What is 'Assurance'

Assurance is a type of financial coverage that provides remuneration for an event that is certain to happen. Assurance is similar to insurance, with the two terms often used interchangeably, but insurance specifically protects policyholders from events that might happen and provides remuneration to them if and when those adverse events happen. Assurance may also refer to validation services provided by accountants and other professionals.


One of the best examples of assurance is whole life insurance as opposed to term life insurance. (In the United Kingdom, "life assurance" is another term for life insurance.) The adverse event that the two types of life insurance deal with is the death of the person the policy covers. Since the death of he covered person is certain, a life assurance policy (whole life insurance) results in payment to the beneficiary when the policyholder dies. A term life insurance policy, however, covers a set period of time, such as 30 years, from the time the policy was bought. If the policyholder dies during that time, the beneficiary receives money, but if the policyholder dies after the 30 years, no money is received. The assurance policy covers an event that will happen no matter what, while the insurance policy covers an event that might happen (the policyholder might die within the next 30 years).

Assurance as Professional Services

Assurance can also refer to professional services provided by accountants, lawyers and other professionals that assure the integrity and usability of documents and information produced by businesses and other organizations. Assurance in this context helps businesses and other institutions manage risk and evaluate potential pitfalls. Audits are one example of assurance provided by such firms for businesses to assure that information provided to shareholders is accurate and impartial.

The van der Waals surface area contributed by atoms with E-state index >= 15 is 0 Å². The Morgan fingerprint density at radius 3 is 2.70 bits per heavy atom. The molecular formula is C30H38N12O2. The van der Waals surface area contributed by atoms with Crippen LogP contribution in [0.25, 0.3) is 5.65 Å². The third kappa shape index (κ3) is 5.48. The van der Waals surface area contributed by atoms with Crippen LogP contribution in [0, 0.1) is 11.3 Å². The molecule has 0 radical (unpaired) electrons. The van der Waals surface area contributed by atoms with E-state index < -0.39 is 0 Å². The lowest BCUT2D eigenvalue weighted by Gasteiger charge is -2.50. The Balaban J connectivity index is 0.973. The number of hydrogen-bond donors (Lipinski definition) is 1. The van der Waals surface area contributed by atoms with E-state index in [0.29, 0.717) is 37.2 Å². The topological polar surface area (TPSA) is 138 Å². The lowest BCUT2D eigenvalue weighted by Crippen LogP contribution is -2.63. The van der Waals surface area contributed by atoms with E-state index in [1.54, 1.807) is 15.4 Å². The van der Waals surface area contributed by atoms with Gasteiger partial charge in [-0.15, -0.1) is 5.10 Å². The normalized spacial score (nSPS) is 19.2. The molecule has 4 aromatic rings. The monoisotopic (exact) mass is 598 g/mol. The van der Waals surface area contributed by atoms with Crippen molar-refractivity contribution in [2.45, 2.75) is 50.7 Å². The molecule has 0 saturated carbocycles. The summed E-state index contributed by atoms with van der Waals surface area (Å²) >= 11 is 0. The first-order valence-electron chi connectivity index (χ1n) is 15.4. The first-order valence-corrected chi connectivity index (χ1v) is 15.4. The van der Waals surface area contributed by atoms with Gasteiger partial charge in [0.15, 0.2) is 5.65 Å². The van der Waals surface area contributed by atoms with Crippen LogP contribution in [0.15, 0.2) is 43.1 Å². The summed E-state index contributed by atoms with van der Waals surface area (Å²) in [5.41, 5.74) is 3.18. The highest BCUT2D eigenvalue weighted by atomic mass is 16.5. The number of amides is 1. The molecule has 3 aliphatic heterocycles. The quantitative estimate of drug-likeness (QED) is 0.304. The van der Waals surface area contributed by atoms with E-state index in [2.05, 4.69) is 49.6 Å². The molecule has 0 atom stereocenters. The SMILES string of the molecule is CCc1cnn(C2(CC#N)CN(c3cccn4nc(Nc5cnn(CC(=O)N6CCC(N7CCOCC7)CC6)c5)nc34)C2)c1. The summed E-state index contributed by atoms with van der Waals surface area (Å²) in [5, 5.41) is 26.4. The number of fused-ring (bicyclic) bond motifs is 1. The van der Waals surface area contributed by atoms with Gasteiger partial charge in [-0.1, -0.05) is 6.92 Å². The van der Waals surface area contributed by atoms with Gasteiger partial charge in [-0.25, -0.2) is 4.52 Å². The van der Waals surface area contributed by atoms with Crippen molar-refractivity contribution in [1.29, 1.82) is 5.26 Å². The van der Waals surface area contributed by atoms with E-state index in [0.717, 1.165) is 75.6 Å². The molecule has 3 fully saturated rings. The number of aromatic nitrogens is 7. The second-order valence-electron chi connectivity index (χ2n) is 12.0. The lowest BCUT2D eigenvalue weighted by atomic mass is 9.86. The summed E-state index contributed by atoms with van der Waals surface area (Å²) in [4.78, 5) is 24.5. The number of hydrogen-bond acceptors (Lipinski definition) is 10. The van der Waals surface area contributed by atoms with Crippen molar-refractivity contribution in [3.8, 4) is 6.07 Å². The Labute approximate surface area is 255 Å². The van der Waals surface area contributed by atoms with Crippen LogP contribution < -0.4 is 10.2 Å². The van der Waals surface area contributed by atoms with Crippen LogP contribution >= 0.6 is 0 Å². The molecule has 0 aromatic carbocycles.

Example of Assurance Services

Investors of a publicly traded company grow suspicious that the company is recognizing revenue too early, leading to positive financial results in recent quarters that will also lead to worse results in the future. Under pressure from shareholders, the management of the company in question agrees to hire an assurance firm to review its accounting procedures and systems and provide a report to shareholders. The report will provide assurance to shareholders and other investors that the company's financial statements are accurate and that its revenue recognition policies are in line with generally accepted accounting principles (GAAP). The assurance firm reviews the financial statements, interviews accounting and other department personnel, and speaks with customers and clients. The assurance firm finds that the company in question has followed GAAP and assures stakeholders that the company's results are sound.